Long discussions about the “enrollment cliff” have become commonplace among community college administrators. It doesn’t help that these schools (Washtenaw Community College included) have reached peak enrollment in the last dozen years or so. (WCC reached its peak enrollment in 2010.) That makes the declines look even more dramatic.
Almost reflexively, community college administrators complain about the level of state funding their institutions receive, the effects of the pandemic on their enrollment, the declining birth rate, and anything else that looks remotely like a plausible explanation for their increasingly vacant campuses. In the last 15 years, Michigan’s community college enrollment has declined by about 45%.
These performances deftly avoid discussions of the lack of investment in instruction; the increasing reliance on part-time instructors to deliver (but not improve or update) class materials; the use of (often stale) canned curriculum by third-party providers; the shift from associate degrees to non-degree certificates, and from in-person to online instruction. They don’t discuss the waning completion rates, which testify to the administrators’ lack of ability to retain students even for a short period of time. Or the schools’ persistence rate, which measures how many first-year students return for additional instruction in Year 2 and beyond.
The discussion never turns to their own culpability for their circumstances. They gladly complain about the weak state appropriations but won’t look for ways to reduce expenses to make more dollars available to instruction. These community college administrators know that instruction determines enrollment, yet they fail to invest in the development of new programs, the recruitment and hiring of more full-time faculty, and the improvement of teaching and learning facilities.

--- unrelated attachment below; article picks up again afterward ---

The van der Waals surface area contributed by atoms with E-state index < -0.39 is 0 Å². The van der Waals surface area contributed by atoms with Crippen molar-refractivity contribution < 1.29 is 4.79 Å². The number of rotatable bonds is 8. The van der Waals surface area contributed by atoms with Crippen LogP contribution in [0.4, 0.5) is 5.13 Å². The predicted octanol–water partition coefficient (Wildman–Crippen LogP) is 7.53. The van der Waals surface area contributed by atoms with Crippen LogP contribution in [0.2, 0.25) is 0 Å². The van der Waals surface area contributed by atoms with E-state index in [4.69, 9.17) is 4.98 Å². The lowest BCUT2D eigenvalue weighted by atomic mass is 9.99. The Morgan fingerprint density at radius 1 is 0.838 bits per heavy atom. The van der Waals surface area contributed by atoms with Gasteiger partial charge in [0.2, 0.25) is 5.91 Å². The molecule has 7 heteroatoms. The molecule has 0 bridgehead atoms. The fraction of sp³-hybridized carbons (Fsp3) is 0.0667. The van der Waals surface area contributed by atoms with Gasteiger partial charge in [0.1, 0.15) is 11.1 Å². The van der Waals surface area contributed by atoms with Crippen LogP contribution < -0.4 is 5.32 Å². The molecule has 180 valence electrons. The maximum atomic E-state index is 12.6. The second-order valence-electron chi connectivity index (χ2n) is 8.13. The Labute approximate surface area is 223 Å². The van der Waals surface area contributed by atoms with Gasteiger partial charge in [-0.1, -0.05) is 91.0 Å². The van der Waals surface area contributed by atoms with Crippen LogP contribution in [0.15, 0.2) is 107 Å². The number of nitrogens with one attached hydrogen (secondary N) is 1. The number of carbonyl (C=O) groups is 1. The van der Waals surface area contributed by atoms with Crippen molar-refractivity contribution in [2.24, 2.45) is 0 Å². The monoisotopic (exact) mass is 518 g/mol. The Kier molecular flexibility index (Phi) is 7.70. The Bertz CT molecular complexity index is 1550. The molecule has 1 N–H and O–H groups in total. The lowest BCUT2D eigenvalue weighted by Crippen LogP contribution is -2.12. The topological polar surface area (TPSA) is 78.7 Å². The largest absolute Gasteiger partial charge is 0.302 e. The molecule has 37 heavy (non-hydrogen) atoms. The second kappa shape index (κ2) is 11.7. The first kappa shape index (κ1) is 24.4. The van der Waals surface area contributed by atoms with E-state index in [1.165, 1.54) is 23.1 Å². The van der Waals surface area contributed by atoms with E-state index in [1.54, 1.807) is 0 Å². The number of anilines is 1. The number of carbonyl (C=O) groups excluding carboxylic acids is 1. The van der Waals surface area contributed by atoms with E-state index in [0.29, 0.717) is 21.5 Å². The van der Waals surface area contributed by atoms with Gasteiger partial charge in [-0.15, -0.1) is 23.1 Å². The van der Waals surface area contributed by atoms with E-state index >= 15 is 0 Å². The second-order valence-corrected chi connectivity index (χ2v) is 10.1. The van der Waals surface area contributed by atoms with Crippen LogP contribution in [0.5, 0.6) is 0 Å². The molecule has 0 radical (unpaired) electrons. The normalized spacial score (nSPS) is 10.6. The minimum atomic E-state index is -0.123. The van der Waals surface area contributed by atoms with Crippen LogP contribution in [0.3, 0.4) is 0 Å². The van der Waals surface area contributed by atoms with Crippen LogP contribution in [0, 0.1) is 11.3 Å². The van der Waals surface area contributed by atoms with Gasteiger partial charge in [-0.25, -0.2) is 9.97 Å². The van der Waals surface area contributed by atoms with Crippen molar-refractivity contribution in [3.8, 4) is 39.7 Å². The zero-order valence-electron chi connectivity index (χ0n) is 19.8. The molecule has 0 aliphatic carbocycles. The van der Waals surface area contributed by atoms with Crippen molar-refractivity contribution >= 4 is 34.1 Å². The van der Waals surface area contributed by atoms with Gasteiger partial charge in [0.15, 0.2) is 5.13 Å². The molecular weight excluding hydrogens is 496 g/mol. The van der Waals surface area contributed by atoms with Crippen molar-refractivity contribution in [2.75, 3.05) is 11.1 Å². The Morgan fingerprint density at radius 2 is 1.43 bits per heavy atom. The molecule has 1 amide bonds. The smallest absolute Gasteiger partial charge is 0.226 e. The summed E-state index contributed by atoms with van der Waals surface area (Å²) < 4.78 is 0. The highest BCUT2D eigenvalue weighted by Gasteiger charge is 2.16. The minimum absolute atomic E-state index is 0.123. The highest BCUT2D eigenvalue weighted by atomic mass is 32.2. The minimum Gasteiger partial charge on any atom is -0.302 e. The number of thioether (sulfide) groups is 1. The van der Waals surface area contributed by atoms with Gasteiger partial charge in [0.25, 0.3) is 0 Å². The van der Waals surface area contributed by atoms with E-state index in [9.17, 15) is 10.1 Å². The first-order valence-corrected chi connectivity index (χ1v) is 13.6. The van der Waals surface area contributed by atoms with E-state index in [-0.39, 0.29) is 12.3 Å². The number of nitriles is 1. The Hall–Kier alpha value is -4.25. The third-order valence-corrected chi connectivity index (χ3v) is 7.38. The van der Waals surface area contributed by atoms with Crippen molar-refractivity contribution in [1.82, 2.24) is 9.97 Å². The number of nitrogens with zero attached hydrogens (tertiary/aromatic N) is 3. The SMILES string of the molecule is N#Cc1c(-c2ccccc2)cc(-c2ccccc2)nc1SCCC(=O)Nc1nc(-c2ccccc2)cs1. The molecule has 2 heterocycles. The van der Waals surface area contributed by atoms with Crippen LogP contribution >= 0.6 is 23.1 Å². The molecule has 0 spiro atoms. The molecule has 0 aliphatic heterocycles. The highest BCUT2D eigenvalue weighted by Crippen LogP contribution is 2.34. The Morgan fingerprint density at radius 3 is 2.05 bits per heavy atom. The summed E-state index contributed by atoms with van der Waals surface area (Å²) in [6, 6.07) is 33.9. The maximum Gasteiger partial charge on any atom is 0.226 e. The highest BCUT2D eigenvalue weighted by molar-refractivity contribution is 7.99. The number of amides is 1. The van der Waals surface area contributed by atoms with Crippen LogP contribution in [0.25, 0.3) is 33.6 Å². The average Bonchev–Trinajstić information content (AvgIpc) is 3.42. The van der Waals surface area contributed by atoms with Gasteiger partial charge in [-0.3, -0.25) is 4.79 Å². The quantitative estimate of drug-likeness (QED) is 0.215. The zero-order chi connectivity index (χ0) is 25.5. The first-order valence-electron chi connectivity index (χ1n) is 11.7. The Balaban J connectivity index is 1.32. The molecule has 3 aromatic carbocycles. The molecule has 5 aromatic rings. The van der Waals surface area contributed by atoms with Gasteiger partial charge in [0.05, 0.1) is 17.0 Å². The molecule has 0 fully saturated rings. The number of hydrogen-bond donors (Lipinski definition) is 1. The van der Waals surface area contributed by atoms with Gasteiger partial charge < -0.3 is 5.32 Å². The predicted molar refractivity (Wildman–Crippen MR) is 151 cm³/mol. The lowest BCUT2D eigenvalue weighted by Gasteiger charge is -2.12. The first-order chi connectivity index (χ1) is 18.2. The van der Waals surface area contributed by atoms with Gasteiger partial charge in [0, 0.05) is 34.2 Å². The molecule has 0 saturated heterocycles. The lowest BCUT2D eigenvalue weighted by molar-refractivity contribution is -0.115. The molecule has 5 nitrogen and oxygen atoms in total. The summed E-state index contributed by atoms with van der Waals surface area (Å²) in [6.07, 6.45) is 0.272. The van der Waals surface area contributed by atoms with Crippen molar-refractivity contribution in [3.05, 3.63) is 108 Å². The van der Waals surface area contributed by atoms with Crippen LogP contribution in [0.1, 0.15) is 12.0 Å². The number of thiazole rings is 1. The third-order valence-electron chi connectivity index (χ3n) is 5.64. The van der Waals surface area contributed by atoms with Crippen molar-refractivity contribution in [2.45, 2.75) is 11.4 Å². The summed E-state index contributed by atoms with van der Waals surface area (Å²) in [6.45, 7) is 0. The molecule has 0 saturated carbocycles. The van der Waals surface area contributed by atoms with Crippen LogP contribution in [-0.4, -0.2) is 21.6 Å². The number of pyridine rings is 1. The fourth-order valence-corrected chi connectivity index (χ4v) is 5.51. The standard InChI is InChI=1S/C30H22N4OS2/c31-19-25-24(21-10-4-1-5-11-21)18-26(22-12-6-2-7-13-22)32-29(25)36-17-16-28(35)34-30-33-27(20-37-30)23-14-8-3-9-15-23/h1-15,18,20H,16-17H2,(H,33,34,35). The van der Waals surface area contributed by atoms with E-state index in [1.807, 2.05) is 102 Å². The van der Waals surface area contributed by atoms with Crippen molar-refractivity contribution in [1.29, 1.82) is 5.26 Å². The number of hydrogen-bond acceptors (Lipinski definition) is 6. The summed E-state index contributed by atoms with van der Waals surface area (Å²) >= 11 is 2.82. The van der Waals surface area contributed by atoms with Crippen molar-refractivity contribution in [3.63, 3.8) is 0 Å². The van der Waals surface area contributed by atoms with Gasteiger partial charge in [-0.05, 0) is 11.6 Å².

Community college administrators should look inward
Currently, Washtenaw Community College has a 28% completion rate, which is 40 points lower than the national average for other certificate schools, and 31 points lower than the national average for all schools. It’s even worse for Pell Grant recipients. WCC costs less than the average school, but you usually get what you pay for. (Unless you’re a Washtenaw County taxpayer.) Ten years after they first enrolled at WCC, the one-in-four students who complete a program reports earnings that hover in the mid-30’s. That’s not enough to sustain a one-person household in Washtenaw County.
The “ten years after they first enrolled” figure is important. WCC’s current administration has been in place since 2011. So, all the long-term data that the Department of Education collected for the current scorecard belongs entirely to this administration – the same crew that performatively struggles to explain why WCC’s enrollment continues to fall.
Failure to invest in instruction. Lack of investment in academic facilities. Excessive administrative hiring. Diversion of operational dollars to profit-seeking ventures. Absence of authentic oversight by the Board of Trustees, and unwillingness to demand accountability for profoundly limited results.
After a while, it all piles up…
Photo Credit: 57Andrew, via Flickr